* EarthStation1.com 1996-2024: Join Us As We Celebrate 28 Years Online!

The Iran-Iraq War Documentary Set MP4 Video Download DVD

The Iran-Iraq War Documentary Set MP4 Video Download DVD
The Iran-Iraq War Documentary Set MP4 Video Download DVD
Item# the-iran-iraq-war-documentary-set-mp4-video-download-dvd
List Price: $19.69
Your Sale Price: $8.96
Choose DVD or Download Version: 

8.96 USD. Free Shipping Worldwide!

The Iran-Iraq War (September 22, 1980 - August 20, 1988), The Bitter Eight-Year Conflict Between The Islamic Republic Of Iran And The Iraqi Republic, As Seen Through The Lenses Of These Two Very Different Documentaries: 1) HOLY WAR, HOLY TERROR, An Analysis Of Iran's Use Of The Conflict To Support And Export Islamic Fundamentalist Terrorism Throughout The Region And The World, Presented By Frontline And Hosted By Judy Woodruff (Color, 1986, 59 Minutes), And 2) STORY OF A WAR: A DOCUMENTARY FILM OF THE 8 YEARS IRAQ/IRAN WAR, A Decidedly Pro-Iraq Propaganda Piece That Is Nonetheless Cock-Full Of Military And Combat Footage Quite Unavailable Anywhere Else (Color, 1989,41 Minutes) -- All Presented In The Highest DVD Quality MPG Video Format Of 9.1 MBPS As An MP4 Video Download Or Archival Quality Dual Layer All Regions Format DVD!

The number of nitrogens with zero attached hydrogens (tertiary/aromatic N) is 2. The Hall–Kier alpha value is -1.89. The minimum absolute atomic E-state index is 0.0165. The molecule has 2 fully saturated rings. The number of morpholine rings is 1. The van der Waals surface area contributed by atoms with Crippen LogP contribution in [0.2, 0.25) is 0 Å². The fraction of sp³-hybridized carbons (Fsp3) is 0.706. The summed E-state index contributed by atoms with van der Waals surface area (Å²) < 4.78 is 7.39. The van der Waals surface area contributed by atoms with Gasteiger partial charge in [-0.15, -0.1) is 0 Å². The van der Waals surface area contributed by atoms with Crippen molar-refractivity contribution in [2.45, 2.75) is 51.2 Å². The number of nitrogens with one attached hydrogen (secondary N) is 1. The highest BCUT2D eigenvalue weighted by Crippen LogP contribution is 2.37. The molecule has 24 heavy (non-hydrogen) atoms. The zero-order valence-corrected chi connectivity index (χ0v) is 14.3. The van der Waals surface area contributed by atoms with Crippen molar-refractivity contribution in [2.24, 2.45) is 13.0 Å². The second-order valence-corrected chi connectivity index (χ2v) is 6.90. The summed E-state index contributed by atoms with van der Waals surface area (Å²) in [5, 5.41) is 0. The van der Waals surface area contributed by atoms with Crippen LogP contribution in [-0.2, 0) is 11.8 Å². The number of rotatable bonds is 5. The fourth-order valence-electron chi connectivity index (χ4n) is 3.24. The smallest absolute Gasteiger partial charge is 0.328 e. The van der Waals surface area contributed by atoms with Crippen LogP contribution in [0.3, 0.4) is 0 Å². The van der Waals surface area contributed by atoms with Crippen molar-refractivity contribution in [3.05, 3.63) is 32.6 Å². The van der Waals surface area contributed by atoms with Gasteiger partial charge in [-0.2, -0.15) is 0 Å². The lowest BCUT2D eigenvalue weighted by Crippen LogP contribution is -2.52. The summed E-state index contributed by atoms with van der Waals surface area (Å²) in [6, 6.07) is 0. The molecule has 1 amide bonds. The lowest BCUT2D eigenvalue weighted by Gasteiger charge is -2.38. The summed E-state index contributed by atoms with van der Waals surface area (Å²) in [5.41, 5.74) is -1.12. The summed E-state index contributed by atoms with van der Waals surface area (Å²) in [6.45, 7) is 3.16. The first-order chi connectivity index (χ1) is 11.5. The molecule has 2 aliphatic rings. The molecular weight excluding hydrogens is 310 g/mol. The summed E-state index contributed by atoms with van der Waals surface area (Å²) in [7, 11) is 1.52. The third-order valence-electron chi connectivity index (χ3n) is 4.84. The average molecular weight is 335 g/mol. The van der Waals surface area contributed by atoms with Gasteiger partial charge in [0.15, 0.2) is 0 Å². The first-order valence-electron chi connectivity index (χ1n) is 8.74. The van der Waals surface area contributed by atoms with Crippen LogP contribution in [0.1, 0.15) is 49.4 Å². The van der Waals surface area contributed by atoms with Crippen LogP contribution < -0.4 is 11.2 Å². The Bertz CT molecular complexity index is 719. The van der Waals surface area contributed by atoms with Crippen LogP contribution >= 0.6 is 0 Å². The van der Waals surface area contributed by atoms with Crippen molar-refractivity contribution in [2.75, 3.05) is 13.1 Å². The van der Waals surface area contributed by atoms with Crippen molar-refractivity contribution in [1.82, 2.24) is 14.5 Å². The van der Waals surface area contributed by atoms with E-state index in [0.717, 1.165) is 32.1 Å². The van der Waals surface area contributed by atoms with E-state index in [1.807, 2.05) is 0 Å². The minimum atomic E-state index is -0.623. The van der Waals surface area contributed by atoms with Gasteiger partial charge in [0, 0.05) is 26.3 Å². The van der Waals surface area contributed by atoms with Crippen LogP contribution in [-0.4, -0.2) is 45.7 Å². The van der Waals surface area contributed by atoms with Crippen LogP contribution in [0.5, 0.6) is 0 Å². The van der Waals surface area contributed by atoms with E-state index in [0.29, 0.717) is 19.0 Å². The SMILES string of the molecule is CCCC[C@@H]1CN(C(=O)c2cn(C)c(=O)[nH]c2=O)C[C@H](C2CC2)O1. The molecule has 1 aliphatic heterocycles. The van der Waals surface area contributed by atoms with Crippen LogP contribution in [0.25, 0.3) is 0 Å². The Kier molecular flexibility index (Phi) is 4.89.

The Iran-Iraq War, also known in the Arab world as The First Gulf War (Arabic: Harb Alkhalij Al'Uwlaa, "First Gulf War") was an armed conflict between Iran and Iraq that lasted from September 1980 to August 1988. Active hostilities began with the Iraqi invasion of Iran and lasted for eight years, until the acceptance of United Nations Security Council Resolution 598 by both sides. Iraq's primary rationale for the attack against Iran cited the need to prevent Ruhollah Khomeini-who had spearheaded the Iranian Revolution in 1979-from exporting the new Iranian ideology to Iraq. There were also fears among the Iraqi leadership of Saddam Hussein that Iran, a theocratic state with a population predominantly composed of Shia Muslims, would exploit sectarian tensions in Iraq by rallying Iraq's Shia majority against the Ba_athist government, which was officially secular and dominated by Sunni Muslims. Iraq also wished to replace Iran as the power player in the Persian Gulf, which was not seen as an achievable objective prior to the Islamic Revolution because of Pahlavi Iran's economic and military superiority as well as its close relationships with the United States and Israel. The Iran-Iraq War followed a long-running history of territorial border disputes between the two states, as a result of which Iraq planned to retake the eastern bank of the Shatt al-Arab that it had ceded to Iran in the 1975 Algiers Agreement. Iraqi support for Arab separatists in Iran increased following the outbreak of hostilities; Saddam disputedly may have wished to annex Iran's Arab-majority Khuzestan province. While the Iraqi leadership had hoped to take advantage of Iran's post-revolutionary chaos and expected a decisive victory in the face of a severely weakened Iran, the Iraqi military only made progress for three months, and by December 1980, the Iraqi invasion had stalled. The Iranian military began to gain momentum against the Iraqis and regained all lost territory by June 1982. After pushing Iraqi forces back to the pre-war border lines, Iran rejected United Nations Security Council Resolution 514 and launched an invasion of Iraq. The subsequent Iranian offensive within Iraqi territory lasted for five years, with Iraq taking back the initiative in mid-1988 and subsequently launching a series of major counter-offensives that ultimately led to the conclusion of the war in a stalemate. The eight years of war-exhaustion, economic devastation, decreased morale, military stalemate, inaction by the international community towards the use of weapons of mass destruction by Iraqi forces on Iranian soldiers and civilians, as well as increasing Iran-United States military tensions all culminated in Iran's acceptance of a ceasefire brokered by the United Nations Security Council. In total, around 500,000 people were killed during the Iran-Iraq War, with Iran bearing the larger share of the casualties, excluding the tens of thousands of civilians killed in the concurrent Anfal campaign that targeted Iraqi Kurdistan. The end of the conflict resulted in neither reparations nor border changes, and the combined financial losses suffered by both combatants is believed to have exceeded US$1 trillion. There were a number of proxy forces operating for both countries: Iraq and the pro-Iraqi Arab separatist militias in Iran were most notably supported by the National Council of Resistance of Iran; whereas Iran re-established an alliance with the Iraqi Kurds, being primarily supported by the Kurdistan Democratic Party and the Patriotic Union of Kurdistan. During the conflict, Iraq received an abundance of financial, political, and logistical aid from the United States, the United Kingdom, the Soviet Union, France, Italy, Yugoslavia, and the overwhelming majority of Arab countries. While Iran was comparatively isolated to a large degree, it received a significant amount of aid from Syria, Libya, China, North Korea, Israel, Pakistan, and South Yemen. The conflict has been compared to World War I in terms of the tactics used by both sides, including large-scale trench warfare with barbed wire stretched across fortified defensive lines, manned machine-gun posts, bayonet charges, Iranian human wave attacks, Iraq's extensive use of chemical weapons, and deliberate attacks on civilian targets. The discourses on martyrdom formulated in the Iranian Shia Islamic context led to the widespread usage of human wave attacks and thus had a lasting impact on the dynamics of the conflict.